Cities may be less likely to approve real estate developers’ rezoning applications when large numbers of residents voice their concerns at public hearings, according to an Urban Institute study released Tuesday.
That can lead to fewer approvals in wealthy neighborhoods than in lower-income neighborhoods, even though developers submit more applications in wealthy neighborhoods, because residents in wealthy neighborhoods are more likely to attend meetings, the study found.
The study, which analyzed rezoning decisions in Louisville, Kentucky, shows that “‘neighborhood defenders’ who are largely homeowners & white use planning processes to block changes to their neighborhoods,” study co-author Yonah Freemark, senior research associate in the Metropolitan Housing and Communities Policy Center at the Urban Institute, wrote on Twitter.
Hearings for rezoning applications that Louisville’s planning commission later approved had many fewer speakers in attendance, on average, than hearings for applications the commission disapproved — about four people versus nearly 13, the study found. In addition, 87% of speakers expressed support for approved proposals compared to just 39% who expressed support for denied proposals.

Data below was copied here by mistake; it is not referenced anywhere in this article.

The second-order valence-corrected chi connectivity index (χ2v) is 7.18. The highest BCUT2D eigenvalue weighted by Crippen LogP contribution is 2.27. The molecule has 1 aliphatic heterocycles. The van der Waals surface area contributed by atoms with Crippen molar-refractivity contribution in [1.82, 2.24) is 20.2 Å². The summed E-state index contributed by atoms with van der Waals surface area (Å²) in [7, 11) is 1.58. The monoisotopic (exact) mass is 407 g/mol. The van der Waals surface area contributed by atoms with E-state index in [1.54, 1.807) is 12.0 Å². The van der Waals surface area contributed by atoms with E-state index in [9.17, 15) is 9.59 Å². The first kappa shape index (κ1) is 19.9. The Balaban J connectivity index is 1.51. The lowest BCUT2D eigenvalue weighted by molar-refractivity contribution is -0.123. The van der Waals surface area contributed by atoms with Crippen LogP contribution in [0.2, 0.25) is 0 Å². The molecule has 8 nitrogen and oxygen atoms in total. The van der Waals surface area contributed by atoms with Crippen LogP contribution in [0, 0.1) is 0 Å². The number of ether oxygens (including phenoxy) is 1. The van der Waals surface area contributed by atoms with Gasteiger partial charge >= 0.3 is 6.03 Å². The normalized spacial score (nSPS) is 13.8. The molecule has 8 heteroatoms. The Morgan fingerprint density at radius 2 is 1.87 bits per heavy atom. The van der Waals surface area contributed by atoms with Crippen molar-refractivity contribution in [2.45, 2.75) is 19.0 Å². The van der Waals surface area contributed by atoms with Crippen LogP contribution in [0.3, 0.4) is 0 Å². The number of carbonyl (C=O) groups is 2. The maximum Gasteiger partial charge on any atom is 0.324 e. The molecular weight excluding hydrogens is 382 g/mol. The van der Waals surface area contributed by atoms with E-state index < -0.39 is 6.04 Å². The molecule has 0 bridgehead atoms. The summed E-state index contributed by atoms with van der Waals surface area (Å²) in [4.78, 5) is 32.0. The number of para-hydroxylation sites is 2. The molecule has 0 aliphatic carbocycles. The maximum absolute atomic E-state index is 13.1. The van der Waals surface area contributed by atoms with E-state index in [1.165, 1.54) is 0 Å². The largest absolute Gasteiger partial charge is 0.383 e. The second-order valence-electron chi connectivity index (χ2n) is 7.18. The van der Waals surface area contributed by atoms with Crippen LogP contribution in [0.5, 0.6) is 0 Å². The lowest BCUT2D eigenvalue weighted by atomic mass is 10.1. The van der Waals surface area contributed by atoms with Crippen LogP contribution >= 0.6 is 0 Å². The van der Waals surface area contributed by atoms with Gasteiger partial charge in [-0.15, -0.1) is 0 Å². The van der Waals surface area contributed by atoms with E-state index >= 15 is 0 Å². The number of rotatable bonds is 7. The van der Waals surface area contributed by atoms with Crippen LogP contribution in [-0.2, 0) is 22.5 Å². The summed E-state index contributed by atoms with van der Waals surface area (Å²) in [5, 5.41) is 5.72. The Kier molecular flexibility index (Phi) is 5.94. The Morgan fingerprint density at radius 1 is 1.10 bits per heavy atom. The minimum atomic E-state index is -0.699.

The findings support earlier research showing that local boards are influenced by vocal members of the community — often called NIMBYs, for “not in my backyard” — who show up to meetings to oppose new construction or zoning that would allow greater housing density. Land-use planning decisions have historically benefited wealthier, Whiter neighborhoods at the expense of lower-income, less White neighborhoods — often with support from the federal government.
Now states and the federal government are trying to curb local land-use restrictions to address the nationwide housing shortage. California is carrying out a review of San Francisco’s housing policies, for example, and a White House plan aims to make it easier for municipalities to get federal grant money if they reform their housing and land-use policies.